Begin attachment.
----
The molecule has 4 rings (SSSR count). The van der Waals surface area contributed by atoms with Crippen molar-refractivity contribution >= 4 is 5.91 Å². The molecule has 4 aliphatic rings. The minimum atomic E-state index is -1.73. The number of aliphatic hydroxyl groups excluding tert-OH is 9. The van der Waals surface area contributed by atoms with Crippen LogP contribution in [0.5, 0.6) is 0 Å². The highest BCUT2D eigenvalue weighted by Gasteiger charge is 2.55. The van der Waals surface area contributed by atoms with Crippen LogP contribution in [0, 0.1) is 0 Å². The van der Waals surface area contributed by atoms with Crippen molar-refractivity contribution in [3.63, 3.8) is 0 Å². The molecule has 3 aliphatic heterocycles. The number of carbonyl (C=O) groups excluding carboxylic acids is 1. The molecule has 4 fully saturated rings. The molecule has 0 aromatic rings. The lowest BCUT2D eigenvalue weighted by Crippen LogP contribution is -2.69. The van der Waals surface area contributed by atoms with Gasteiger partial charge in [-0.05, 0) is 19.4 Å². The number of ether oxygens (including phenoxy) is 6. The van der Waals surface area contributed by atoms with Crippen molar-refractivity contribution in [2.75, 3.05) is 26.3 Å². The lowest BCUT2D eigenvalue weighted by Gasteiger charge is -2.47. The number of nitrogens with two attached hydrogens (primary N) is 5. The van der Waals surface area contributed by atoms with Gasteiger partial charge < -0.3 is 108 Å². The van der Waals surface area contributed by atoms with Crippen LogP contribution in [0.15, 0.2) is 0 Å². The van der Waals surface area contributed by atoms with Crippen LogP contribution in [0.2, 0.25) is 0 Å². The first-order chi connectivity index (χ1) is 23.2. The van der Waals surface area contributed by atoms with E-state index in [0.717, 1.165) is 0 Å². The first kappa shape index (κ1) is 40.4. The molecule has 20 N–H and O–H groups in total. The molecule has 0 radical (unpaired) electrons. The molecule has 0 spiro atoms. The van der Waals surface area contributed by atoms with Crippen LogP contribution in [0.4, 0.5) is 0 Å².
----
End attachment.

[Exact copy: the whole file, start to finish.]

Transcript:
The molecule has 4 rings (SSSR count). The van der Waals surface area contributed by atoms with Crippen molar-refractivity contribution >= 4 is 5.91 Å². The molecule has 4 aliphatic rings. The minimum atomic E-state index is -1.73. The number of aliphatic hydroxyl groups excluding tert-OH is 9. The van der Waals surface area contributed by atoms with Crippen LogP contribution in [0.5, 0.6) is 0 Å². The highest BCUT2D eigenvalue weighted by Gasteiger charge is 2.55. The van der Waals surface area contributed by atoms with Crippen LogP contribution in [0, 0.1) is 0 Å². The van der Waals surface area contributed by atoms with Crippen molar-refractivity contribution in [3.63, 3.8) is 0 Å². The molecule has 3 aliphatic heterocycles. The number of carbonyl (C=O) groups excluding carboxylic acids is 1. The molecule has 4 fully saturated rings. The molecule has 0 aromatic rings. The lowest BCUT2D eigenvalue weighted by Crippen LogP contribution is -2.69. The van der Waals surface area contributed by atoms with Gasteiger partial charge in [-0.05, 0) is 19.4 Å². The number of ether oxygens (including phenoxy) is 6. The van der Waals surface area contributed by atoms with Crippen molar-refractivity contribution in [2.75, 3.05) is 26.3 Å². The lowest BCUT2D eigenvalue weighted by Gasteiger charge is -2.47. The number of nitrogens with two attached hydrogens (primary N) is 5. The van der Waals surface area contributed by atoms with Gasteiger partial charge < -0.3 is 108 Å². The van der Waals surface area contributed by atoms with Crippen LogP contribution in [0.15, 0.2) is 0 Å². The van der Waals surface area contributed by atoms with Crippen LogP contribution in [0.2, 0.25) is 0 Å². The first-order chi connectivity index (χ1) is 23.2. The van der Waals surface area contributed by atoms with E-state index in [0.717, 1.165) is 0 Å². The first kappa shape index (κ1) is 40.4. The molecule has 20 N–H and O–H groups in total. The molecule has 0 radical (unpaired) electrons. The molecule has 0 spiro atoms. The van der Waals surface area contributed by atoms with Crippen LogP contribution in [0.4, 0.5) is 0 Å².